Sage Of The Diviners Overview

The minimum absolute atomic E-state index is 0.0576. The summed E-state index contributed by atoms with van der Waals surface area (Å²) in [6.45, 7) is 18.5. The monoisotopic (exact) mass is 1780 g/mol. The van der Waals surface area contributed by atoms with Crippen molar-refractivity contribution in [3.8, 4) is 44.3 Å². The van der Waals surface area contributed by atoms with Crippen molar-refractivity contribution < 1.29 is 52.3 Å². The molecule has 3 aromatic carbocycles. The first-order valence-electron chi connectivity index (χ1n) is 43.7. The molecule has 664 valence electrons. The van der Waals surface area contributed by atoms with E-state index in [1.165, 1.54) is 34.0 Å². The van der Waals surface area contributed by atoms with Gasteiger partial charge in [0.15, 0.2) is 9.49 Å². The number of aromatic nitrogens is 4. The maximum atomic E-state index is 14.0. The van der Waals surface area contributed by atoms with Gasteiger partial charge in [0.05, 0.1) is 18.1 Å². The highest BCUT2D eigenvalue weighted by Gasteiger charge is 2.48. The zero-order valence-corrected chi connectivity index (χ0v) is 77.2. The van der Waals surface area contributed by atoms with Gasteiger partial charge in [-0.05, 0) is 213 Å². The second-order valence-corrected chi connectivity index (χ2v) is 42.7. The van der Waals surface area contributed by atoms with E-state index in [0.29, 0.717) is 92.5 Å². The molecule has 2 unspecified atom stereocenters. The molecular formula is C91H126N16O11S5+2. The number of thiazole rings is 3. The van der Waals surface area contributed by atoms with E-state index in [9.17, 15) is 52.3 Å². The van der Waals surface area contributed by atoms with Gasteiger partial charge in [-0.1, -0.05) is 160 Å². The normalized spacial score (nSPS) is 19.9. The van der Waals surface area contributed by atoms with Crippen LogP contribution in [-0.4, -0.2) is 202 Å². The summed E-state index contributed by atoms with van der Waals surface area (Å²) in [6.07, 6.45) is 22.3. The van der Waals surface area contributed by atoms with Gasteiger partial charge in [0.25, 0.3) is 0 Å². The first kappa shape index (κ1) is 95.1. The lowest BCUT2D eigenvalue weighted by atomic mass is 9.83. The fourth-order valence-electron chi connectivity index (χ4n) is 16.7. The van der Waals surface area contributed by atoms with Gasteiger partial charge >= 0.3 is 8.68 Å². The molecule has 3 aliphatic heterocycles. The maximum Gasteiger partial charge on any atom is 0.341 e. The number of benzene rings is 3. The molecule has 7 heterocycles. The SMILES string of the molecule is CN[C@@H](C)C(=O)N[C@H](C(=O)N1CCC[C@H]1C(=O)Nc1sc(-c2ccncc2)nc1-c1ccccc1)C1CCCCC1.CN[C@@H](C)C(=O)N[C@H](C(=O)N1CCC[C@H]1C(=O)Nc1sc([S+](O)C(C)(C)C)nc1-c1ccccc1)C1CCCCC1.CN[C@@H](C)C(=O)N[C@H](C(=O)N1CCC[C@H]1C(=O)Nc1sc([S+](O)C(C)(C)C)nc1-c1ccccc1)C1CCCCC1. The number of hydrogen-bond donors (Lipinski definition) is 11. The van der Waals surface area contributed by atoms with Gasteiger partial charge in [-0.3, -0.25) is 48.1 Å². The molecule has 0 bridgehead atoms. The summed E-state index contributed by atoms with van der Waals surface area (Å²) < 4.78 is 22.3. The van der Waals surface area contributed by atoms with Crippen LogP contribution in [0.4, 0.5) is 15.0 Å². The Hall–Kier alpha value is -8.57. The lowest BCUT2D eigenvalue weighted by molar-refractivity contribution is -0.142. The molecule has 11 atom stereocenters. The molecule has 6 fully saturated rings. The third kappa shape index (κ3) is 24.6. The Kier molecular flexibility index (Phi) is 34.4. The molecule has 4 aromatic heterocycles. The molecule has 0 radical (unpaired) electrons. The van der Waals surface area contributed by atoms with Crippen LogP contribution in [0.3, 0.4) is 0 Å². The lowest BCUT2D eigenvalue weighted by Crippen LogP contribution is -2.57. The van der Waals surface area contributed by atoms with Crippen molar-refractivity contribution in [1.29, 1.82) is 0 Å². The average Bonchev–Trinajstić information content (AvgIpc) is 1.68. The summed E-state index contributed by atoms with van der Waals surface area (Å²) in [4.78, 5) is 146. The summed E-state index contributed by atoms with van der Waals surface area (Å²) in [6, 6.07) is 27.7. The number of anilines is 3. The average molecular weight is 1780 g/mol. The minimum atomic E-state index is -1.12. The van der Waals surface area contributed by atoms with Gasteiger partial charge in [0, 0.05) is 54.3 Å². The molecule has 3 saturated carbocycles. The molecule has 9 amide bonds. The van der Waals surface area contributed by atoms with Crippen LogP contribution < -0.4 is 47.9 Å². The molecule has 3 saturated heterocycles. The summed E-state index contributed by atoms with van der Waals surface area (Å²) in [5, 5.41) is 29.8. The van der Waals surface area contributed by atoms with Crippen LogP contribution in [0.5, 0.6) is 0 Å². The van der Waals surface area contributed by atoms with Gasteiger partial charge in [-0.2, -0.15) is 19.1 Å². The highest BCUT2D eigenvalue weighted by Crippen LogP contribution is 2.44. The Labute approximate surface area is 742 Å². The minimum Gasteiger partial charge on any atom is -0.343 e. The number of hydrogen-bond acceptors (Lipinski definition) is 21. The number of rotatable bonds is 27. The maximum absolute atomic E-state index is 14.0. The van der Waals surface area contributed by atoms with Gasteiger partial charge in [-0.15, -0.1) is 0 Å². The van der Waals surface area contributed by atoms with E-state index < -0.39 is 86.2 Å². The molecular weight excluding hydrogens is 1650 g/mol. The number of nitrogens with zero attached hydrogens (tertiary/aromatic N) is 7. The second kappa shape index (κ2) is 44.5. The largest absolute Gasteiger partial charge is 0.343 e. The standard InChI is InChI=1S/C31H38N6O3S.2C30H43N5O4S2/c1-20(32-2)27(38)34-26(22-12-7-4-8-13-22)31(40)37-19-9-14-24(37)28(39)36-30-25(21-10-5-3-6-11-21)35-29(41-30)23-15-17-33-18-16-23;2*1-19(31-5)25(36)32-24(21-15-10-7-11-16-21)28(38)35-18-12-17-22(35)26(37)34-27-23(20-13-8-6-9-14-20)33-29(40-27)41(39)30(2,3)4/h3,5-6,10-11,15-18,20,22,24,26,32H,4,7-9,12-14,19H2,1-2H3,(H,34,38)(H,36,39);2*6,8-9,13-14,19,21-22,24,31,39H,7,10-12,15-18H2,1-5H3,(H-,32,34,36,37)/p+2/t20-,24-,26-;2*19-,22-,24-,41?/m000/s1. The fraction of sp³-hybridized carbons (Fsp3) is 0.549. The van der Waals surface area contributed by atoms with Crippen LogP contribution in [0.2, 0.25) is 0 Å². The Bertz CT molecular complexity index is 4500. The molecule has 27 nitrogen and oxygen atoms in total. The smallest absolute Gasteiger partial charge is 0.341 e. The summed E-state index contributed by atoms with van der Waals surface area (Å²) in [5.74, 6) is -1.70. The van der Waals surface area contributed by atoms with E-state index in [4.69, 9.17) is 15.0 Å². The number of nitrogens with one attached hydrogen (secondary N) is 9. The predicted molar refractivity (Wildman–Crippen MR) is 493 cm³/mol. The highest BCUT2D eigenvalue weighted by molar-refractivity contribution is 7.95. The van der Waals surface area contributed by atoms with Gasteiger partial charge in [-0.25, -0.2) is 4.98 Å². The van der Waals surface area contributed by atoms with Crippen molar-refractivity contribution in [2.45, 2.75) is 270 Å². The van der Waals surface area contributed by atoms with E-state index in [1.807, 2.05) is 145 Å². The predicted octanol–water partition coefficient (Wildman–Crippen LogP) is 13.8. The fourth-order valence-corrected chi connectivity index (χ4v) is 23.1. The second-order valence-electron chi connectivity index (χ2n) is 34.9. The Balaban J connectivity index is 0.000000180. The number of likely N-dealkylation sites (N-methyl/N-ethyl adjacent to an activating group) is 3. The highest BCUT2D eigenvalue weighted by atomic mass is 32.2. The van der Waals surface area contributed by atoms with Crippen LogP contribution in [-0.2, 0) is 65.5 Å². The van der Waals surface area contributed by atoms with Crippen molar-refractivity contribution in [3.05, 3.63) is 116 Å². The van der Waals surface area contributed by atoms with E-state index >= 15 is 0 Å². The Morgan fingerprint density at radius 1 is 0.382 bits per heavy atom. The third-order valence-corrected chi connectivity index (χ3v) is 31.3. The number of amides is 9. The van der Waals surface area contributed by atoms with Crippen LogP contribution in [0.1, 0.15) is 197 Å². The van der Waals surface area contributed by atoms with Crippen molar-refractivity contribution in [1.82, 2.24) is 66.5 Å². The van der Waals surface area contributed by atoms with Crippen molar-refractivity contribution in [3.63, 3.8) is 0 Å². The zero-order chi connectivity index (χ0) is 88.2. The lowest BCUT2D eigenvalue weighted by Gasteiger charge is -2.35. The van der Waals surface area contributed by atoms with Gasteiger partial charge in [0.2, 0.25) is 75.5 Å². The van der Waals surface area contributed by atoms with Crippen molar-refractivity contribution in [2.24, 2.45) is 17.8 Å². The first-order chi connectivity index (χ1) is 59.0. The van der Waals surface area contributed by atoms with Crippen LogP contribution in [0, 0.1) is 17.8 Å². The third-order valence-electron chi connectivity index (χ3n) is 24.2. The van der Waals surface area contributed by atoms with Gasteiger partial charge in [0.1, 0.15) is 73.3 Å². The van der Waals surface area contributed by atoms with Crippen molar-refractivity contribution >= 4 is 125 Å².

Part of the mint family, this species is native to Southern Mexico and Central and South America. It is thought to have been first noticed by the scientific community when Albert Hofmann, creator of LSD, went to Mexico after hearing stories of secretive groves where this sacred plant was being harvested for use in rituals. Growing to around 1 metre in height, this psychoactive plant can induce visions and other spiritual experiences when it is smoked, consumed as a tea or just by chewing. There are two common cultivars which are known to be distinct: the Bunnell strain and the Blosser or Palatable strain. There are other strains that are not as well documented, such as the Luna strain (possibly Bunnell) isolated from a Hawaiian patch of Salvia divinorum clones, featuring unusually serrated and rounded rather than ovate leaves. Salvia divinorum has been made illegal or its sale/distribution restricted in many countries around the world. It has also been placed amongst the most serious narcotics category, alongside heroin and cocaine.